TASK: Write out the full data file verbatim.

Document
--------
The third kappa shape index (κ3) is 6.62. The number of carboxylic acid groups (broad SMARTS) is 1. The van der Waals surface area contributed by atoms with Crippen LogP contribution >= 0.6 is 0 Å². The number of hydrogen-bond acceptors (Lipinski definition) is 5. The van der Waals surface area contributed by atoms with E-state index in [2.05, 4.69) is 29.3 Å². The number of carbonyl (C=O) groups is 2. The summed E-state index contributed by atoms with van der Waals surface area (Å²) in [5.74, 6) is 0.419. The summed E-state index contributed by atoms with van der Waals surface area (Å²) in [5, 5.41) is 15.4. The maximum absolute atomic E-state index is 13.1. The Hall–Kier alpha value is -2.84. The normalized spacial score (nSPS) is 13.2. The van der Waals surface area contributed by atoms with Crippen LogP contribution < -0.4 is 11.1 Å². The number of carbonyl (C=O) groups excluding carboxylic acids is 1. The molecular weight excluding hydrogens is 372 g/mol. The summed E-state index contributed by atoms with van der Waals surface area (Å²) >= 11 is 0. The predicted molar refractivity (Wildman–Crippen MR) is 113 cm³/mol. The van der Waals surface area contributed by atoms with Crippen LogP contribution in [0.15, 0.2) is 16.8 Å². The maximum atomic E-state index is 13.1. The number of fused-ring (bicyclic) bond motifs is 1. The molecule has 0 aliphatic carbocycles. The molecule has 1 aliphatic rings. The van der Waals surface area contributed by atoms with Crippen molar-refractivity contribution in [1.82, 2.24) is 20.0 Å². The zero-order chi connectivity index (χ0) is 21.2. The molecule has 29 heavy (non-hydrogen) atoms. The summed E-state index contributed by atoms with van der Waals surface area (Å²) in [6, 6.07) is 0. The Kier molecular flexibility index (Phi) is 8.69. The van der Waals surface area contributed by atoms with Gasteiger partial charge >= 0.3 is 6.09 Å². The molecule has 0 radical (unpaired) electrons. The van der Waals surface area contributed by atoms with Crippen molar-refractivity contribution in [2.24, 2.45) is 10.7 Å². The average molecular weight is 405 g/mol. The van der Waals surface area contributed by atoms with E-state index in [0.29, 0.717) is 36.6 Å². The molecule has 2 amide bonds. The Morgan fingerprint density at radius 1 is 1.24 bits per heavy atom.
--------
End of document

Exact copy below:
The third kappa shape index (κ3) is 6.62. The number of carboxylic acid groups (broad SMARTS) is 1. The van der Waals surface area contributed by atoms with Crippen LogP contribution >= 0.6 is 0 Å². The number of hydrogen-bond acceptors (Lipinski definition) is 5. The van der Waals surface area contributed by atoms with E-state index in [2.05, 4.69) is 29.3 Å². The number of carbonyl (C=O) groups is 2. The summed E-state index contributed by atoms with van der Waals surface area (Å²) in [5.74, 6) is 0.419. The summed E-state index contributed by atoms with van der Waals surface area (Å²) in [5, 5.41) is 15.4. The maximum absolute atomic E-state index is 13.1. The Hall–Kier alpha value is -2.84. The normalized spacial score (nSPS) is 13.2. The van der Waals surface area contributed by atoms with Crippen LogP contribution < -0.4 is 11.1 Å². The number of carbonyl (C=O) groups excluding carboxylic acids is 1. The molecular weight excluding hydrogens is 372 g/mol. The summed E-state index contributed by atoms with van der Waals surface area (Å²) >= 11 is 0. The predicted molar refractivity (Wildman–Crippen MR) is 113 cm³/mol. The van der Waals surface area contributed by atoms with Crippen LogP contribution in [0.15, 0.2) is 16.8 Å². The maximum atomic E-state index is 13.1. The number of fused-ring (bicyclic) bond motifs is 1. The molecule has 0 aliphatic carbocycles. The molecule has 1 aliphatic rings. The van der Waals surface area contributed by atoms with Crippen molar-refractivity contribution in [1.82, 2.24) is 20.0 Å². The zero-order chi connectivity index (χ0) is 21.2. The molecule has 29 heavy (non-hydrogen) atoms. The summed E-state index contributed by atoms with van der Waals surface area (Å²) in [6, 6.07) is 0. The Kier molecular flexibility index (Phi) is 8.69. The van der Waals surface area contributed by atoms with Gasteiger partial charge >= 0.3 is 6.09 Å². The molecule has 0 radical (unpaired) electrons. The van der Waals surface area contributed by atoms with Crippen molar-refractivity contribution in [2.24, 2.45) is 10.7 Å². The average molecular weight is 405 g/mol. The van der Waals surface area contributed by atoms with E-state index in [0.29, 0.717) is 36.6 Å². The molecule has 2 amide bonds. The Morgan fingerprint density at radius 1 is 1.24 bits per heavy atom.